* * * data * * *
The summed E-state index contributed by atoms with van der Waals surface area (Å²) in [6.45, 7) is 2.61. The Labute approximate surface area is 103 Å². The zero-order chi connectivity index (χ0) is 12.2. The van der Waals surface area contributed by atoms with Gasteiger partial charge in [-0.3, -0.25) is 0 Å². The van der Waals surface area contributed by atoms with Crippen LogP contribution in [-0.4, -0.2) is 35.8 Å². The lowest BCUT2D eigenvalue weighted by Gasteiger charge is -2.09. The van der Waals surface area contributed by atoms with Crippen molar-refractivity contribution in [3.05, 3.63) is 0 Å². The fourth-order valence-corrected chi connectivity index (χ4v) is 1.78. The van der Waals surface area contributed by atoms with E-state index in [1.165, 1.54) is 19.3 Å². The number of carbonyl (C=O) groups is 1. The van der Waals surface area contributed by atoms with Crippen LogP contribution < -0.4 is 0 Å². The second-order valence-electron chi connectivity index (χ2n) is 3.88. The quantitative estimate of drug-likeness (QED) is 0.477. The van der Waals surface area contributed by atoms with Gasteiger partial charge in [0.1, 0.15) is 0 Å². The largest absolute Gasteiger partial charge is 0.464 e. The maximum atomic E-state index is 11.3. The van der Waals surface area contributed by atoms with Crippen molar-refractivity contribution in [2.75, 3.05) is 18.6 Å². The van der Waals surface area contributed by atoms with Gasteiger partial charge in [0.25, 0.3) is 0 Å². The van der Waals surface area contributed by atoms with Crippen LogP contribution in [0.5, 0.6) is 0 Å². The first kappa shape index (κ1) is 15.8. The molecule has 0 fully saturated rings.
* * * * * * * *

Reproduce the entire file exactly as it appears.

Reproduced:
The summed E-state index contributed by atoms with van der Waals surface area (Å²) in [6.45, 7) is 2.61. The Labute approximate surface area is 103 Å². The zero-order chi connectivity index (χ0) is 12.2. The van der Waals surface area contributed by atoms with Gasteiger partial charge in [-0.3, -0.25) is 0 Å². The van der Waals surface area contributed by atoms with Crippen LogP contribution in [-0.4, -0.2) is 35.8 Å². The lowest BCUT2D eigenvalue weighted by Gasteiger charge is -2.09. The van der Waals surface area contributed by atoms with Crippen molar-refractivity contribution in [3.05, 3.63) is 0 Å². The fourth-order valence-corrected chi connectivity index (χ4v) is 1.78. The van der Waals surface area contributed by atoms with E-state index in [1.165, 1.54) is 19.3 Å². The number of carbonyl (C=O) groups is 1. The van der Waals surface area contributed by atoms with Crippen LogP contribution < -0.4 is 0 Å². The second-order valence-electron chi connectivity index (χ2n) is 3.88. The quantitative estimate of drug-likeness (QED) is 0.477. The van der Waals surface area contributed by atoms with Gasteiger partial charge in [0.1, 0.15) is 0 Å². The largest absolute Gasteiger partial charge is 0.464 e. The maximum atomic E-state index is 11.3. The van der Waals surface area contributed by atoms with Crippen molar-refractivity contribution in [2.75, 3.05) is 18.6 Å². The van der Waals surface area contributed by atoms with Gasteiger partial charge in [0.25, 0.3) is 0 Å². The van der Waals surface area contributed by atoms with Crippen LogP contribution in [0.5, 0.6) is 0 Å². The first kappa shape index (κ1) is 15.8. The molecule has 0 fully saturated rings.